Interfacing Fortran applications

Discussion in 'Python' started by Michael Welle, Jun 9, 2014.

  1. Hello,

    I want to build a Python based user interface for an existing Fortran
    application (as everyone wants to do ;)). Lets assume the application is
    parametrised via cmdline parameters and it calculates tons of numbers
    that have to find their way into the Python UI. There are several ways
    to achieve this: using stdin/stdout to exchange data, using files,
    converting the application to a library and load that from Python,

    I thought about equipping the Fortran application with sockets, so that
    I can send input data and commands (which is now done via cmd line) and
    reading output data back. Any opinions on this? Best pratices?

    Michael Welle, Jun 9, 2014
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  2. Is the application a complete black box? Sounds to me like you have
    the power to edit it, so I'm guessing you have the source code and
    some knowledge of how it works. If you can, as you suggest, convert it
    into a library that can be called from a C program, you can use Cython
    to call on it from Python. That'd be my first recommendation.

    (One-and-a-halfth recommendation: If the actual application is very
    simple, and most of its work is done in library functions, access the
    library via Cython, and port the main application logic entirely into
    Python. No need to wrap the application into a library, that way.)

    Second option would be some kind of coroutine system, interfacing via
    a socket. That's quite a good option; all you have to do is settle,
    between the two, a set of protocol rules. Some examples:
    * Everything is encoded in ASCII. (That gives you the option of
    expanding to UTF-8 later, if you need full Unicode, but keeps it
    really easy for now.)
    * Commands and responses are terminated with end-of-line, 0x0A.
    * Commands follow the basic shell style of command, then a space
    (0x20), then parameters.
    * If you don't need to overlay responses: One command's responses end
    with a dot (0x2E) on a blank line. (See SMTP for an example of this.)
    * If you do need to have multiple commands in flight simultaneously:
    Every command is prefixed with an arbitrary token, followed by a
    space, and every line of response is prefixed with the same token.
    (See IMAP for an example of this.)

    Nut out your protocol first, before you write a single line of code.
    Keep your protocol document up-to-date if you change anything. Then,
    if you want to write a different program for one end or the other, you
    can guarantee that they'll be able to communicate. And if you want to
    change from Unix sockets to TCP/IP sockets, or to stdin/stdout, or to
    any other system, the translation will be easier for having that

    Third option: Keep the application as it is, and use Python's
    subprocess module to send it parameters and maybe stdin, and retrieve
    its stdout.
    Chris Angelico, Jun 9, 2014
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  3. Hello,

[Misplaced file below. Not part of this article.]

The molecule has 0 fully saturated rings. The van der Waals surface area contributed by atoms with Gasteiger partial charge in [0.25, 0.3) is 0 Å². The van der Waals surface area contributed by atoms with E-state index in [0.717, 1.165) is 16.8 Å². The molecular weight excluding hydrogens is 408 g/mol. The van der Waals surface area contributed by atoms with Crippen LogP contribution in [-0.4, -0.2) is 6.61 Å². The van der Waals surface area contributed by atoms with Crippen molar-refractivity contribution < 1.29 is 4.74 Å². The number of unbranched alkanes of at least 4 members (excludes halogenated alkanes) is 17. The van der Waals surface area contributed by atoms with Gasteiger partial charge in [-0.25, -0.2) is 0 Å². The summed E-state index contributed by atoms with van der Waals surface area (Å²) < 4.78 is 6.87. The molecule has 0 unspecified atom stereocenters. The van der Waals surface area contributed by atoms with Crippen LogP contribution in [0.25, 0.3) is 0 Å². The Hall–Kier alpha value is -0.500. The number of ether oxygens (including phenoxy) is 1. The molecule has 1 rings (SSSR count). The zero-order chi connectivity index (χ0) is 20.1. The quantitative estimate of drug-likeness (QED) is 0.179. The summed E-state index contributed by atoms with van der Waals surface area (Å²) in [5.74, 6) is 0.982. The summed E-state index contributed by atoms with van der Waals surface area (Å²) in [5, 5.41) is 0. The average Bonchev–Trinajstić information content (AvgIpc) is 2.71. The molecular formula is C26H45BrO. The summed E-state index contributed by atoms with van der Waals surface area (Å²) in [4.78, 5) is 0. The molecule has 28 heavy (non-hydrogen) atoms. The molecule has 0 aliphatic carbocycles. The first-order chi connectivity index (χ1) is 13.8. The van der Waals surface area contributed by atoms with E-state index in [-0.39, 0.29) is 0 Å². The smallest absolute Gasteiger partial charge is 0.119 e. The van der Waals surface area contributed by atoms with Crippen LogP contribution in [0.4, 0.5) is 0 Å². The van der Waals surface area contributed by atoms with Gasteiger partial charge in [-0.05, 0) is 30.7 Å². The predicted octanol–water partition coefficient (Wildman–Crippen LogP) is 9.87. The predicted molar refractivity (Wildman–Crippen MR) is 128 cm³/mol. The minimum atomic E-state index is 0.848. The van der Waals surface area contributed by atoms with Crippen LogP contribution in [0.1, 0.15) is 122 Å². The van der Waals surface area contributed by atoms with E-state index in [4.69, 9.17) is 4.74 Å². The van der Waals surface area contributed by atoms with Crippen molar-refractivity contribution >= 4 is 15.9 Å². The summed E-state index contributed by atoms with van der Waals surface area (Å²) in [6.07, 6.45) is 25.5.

yes, I can change the application. I want to change it as little as
    necessary, but I'm willing to do more code changes to get the job done

    I would say it's a typical Fortran application. That tells something
    about the simplicity ;).

    Jepp, I've designed Java APIs before, that talk to ODBMS. That works
    very similar.

    That is the simplest approach I think.

    I have to think over it a little bit more. It's esp. interesting what
    happens with the (possible huge) data sets, how often do they need to be
    copied while transfering them between the two sides etc.

    I have to say that I'm new to Python. So maybe I should squeeze out some
    time and implement all three approaches just to exercise my Python skills.

    Michael Welle, Jun 9, 2014
  4. If you are to rewrite the Fortran app you can just as well use f2py from

    Sturla Molden, Jun 9, 2014
  5. Hello,

    a rewrite of the application isn't possible. That would require
    knowledge about what the used algorithms are, why they are implemented
    as they are, that would require extensive testing with test cases that
    don't exist. I can change as much as I want, as long as the core of
    the application isn't touched. I can change everything until after the
    initialisation of the application and the output of the results. That,
    hopefully, will not break something.

    Michael Welle, Jun 9, 2014
  6. Okay. So you should be able to go for the socket approach, fairly
    easily. Or possibly you could turn the whole thing into a C-callable
    library, although I've no idea how easy it is to do that. (My
    experience with FORTRAN - yes, not Fortran, the code was that old -
    goes as far as eyeballing some of IBM's DB2 examples and translating
    them into REXX. I've never actually used a Fortran compiler.)

    Chris Angelico, Jun 9, 2014
  7. Hello,

    in the simplest case you can convert the 'main function' to some other
    function that you call from the Python script. Then you have to
    implement a mechanism for getting data in and out of the application.
    The rest depends on the application, implementing a demo is easy ;).

    Michael Welle, Jun 9, 2014
  8. You are ok with adding sockets and IPC to a Fortran app, but using f2py
    is off limits because it requires a rewrite? Sorry, this doesn't make
    any sense. But it's your problem, I don't care what you decide to do.

    Sturla Molden, Jun 9, 2014
  9. Hello,

    at least there is still enough freedom in the world to let one make his
    own choices in some areas.

    Michael Welle, Jun 10, 2014
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